Garden list improving and some terrible photos

What's that line in the sky next to the supermoon of 7 April?
Moth trap lighting up the Ivy-clad Alders whilst listening for migrating sea-ducks.
So five+ weeks into lock-down of sorts in the UK and I've got to say the majority are observing the rules around here with very few cars on the road (initially) and hardly a vapour trail in the sky. The weather has certainly helped for those lucky enough to have a garden to enjoy and for those that queue patiently to get their turn to enter the supermarket.
Like most birders, I've been chomping at the bit to get out and see what spring passage turns up (the M6 Junction 31 bridge-dwelling Osprey was certainly a temptation that I successfully resisted) but instead having to be satisfied with waiting to see what it brings me and, to be honest, it's been rather pleasing.
The garden list during this lock-down period certainly started off well though Siskin and Redwing didn't trouble the scorers. Early April brought us the wonder of noc-mig observations - listening for night-calling birds as they moved through the area on passage. This turned out to be as social an activity birders could get as WhatsApp! and FB groups shared messages of flocks of Common Scoters making their way from the Irish Sea to Scandinavia via the direct route. The lack of cars on the nearby M65 meant I could hear them! Add to them, over-flying Coot (they are on the canal in the centre of Rishton but not up here) and a Water Rail and a couple of calls which I just can't place.
Sunday 5th April was a bit of a mega day, sat for the most part in the conservatory reading, I glanced up at just the right moments it seemed - Red Kite and Sand Martin after lunch and then Raven and a long-awaited Iceland Gull (the juvenile that had been around all winter I presume) was strikingly obvious in the cloud of gulls over Whinney Hill Tip about 2km away through my scope.
This was followed a couple of days later with my first few migrants. Blackcap, Swallow and Willow Warbler of which I managed to trap one - a first for the garden.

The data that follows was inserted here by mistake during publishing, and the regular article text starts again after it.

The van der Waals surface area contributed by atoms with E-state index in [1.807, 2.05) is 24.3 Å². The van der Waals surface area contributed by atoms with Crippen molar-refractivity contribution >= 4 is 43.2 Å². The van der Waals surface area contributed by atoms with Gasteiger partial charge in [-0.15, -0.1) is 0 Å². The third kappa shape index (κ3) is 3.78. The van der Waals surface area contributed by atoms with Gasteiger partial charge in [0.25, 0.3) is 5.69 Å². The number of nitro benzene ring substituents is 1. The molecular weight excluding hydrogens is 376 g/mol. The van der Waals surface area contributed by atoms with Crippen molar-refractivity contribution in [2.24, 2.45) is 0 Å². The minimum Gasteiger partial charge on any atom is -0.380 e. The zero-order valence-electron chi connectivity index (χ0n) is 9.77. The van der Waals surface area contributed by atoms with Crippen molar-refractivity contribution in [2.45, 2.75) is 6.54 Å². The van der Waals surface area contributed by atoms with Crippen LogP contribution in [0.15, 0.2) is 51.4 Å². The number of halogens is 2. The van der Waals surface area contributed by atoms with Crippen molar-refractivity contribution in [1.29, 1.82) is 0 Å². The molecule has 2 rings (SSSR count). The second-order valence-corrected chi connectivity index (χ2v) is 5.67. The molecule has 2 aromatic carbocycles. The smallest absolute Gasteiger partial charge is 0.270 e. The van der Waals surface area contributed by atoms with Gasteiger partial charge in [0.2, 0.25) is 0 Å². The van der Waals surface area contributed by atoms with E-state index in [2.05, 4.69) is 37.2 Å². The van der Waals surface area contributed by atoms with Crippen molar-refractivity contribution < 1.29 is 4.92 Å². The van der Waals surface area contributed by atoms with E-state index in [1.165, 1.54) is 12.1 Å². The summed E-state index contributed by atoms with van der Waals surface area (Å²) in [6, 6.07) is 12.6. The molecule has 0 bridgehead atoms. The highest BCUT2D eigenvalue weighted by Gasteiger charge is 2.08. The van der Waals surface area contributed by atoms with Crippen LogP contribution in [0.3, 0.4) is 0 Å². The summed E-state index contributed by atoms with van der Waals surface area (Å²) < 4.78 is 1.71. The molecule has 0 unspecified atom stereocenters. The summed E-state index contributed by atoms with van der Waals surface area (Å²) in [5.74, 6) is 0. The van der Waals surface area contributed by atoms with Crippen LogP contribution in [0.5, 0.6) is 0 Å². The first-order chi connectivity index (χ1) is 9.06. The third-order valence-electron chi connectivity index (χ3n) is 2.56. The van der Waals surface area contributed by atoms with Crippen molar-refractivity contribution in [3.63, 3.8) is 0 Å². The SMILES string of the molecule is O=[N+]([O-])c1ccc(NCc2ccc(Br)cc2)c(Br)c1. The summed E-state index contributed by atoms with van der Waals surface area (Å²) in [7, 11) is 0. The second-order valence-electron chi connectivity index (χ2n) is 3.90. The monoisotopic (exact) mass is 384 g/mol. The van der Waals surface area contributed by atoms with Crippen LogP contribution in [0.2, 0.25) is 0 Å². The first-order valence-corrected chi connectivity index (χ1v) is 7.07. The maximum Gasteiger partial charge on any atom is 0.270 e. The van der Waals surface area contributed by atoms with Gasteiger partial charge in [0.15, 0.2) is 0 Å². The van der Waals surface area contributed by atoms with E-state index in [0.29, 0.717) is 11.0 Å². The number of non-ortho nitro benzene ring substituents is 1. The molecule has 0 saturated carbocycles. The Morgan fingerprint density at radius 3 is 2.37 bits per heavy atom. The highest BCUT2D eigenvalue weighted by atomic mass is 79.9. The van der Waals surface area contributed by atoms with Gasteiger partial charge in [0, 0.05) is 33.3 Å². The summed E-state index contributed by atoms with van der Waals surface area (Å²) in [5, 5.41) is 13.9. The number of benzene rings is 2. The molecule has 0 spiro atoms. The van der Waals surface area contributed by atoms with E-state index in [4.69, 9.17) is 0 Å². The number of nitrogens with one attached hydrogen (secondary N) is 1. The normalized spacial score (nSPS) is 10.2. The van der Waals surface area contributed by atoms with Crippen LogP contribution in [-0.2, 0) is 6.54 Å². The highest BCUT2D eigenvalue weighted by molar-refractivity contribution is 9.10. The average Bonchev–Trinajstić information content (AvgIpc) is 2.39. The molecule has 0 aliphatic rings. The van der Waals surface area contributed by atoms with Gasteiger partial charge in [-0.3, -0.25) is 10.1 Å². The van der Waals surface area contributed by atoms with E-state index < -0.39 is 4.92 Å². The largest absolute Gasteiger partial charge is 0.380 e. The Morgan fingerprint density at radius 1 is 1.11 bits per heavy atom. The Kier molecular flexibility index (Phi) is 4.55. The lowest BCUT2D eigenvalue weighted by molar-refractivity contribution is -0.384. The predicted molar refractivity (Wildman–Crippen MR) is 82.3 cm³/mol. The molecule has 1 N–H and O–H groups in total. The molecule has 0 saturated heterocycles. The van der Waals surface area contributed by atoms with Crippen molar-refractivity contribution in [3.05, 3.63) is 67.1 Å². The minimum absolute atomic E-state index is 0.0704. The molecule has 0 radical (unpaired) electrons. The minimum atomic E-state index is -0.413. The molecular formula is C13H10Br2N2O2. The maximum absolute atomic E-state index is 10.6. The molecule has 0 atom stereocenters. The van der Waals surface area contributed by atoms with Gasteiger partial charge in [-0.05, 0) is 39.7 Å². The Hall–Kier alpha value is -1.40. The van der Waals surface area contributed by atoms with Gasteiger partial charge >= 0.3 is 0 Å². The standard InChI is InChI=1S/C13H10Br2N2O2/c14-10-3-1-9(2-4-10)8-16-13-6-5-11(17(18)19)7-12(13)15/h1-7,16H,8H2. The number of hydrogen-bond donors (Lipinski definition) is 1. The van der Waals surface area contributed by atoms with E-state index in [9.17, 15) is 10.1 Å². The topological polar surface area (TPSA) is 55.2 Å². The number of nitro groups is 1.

Willow Warbler
The house list currently stands on 65 since 23rd March with a rather respectable total list of 119 in the 30 years we've lived here. But a bit of a walk does you good so a walk around Dean Clough Reservoir on the 17th got us Grasshopper Warbler and lots of Willow Warblers and the five mile route taking the canal path from Rishton to Oswaldtwistle/Church on the 19th rewarded us with a fly-over male Ring Ouzel - cue second rubbish image.
Male Ring Ouzel atop a tree - honestly!
In the meantime I've been writing my sections of the 2019 Lancashire Bird Report and unsurprisingly finished them in record time, so to celebrate, we took a walk on the north side of Rishton. It was cooler and a lot cloudier than of late as we took the path along the old railway line listening to numerous Blackcaps and the odd Whitethroat and Sedge Warbler. Skylarks sang near the canal - not too common a sound these days in this area - and up Cut Lane to the Reservoir where we had a Whimbrel and two Arctic Terns - wonderful! Add to that, Little Ringed Plovers, Common Sandpipers, Redshanks and Oystercatchers on the strip of 'edge' that has been created as the canal needed topping up due to the lack of precipitation, it's about as good as my local patch can get! Cue another rubbish hand-held phone/binocular video.
Arctic Terns Rishton Reservoir

Male Orange Tip
The very sunny days have been wonderful for our PV installations with March and April both exceeding the previous best monthly totals in the ten years they've been up. The cool, clear nights  with an easterly breeze have meant that mothing has been very poor though Powdered Quakers have had a good season. Bees and Hoverflies have been good but not too many species in the garden - more winter/spring flowering shrubs have been  purchase and will be planted out in suitable spots for the coming years.
Powdered Quaker
A hoverfly - Melanostoma scalare - female
Not a wasp, a nomada bee - kleptoparasite of Andrena (mining) bees
So we're now in May already with by report-writing done, it's time to practice some new skills on dissecting moths, something that needs to be done to get specific confirmation in a lot of cases. Couple that with the new garden CES ringing scheme (as we're not allowed to go anywhere ringing of course), it should keep me busy whilst my better half continues to work with her schools, helping them through the situation and preparing them for the day they have to fully re-open (few schools are closed and have indeed been open throughout the Easter period) and try and socially distance snotty five-year-olds - it'll be akin to herding cats, never going to happen!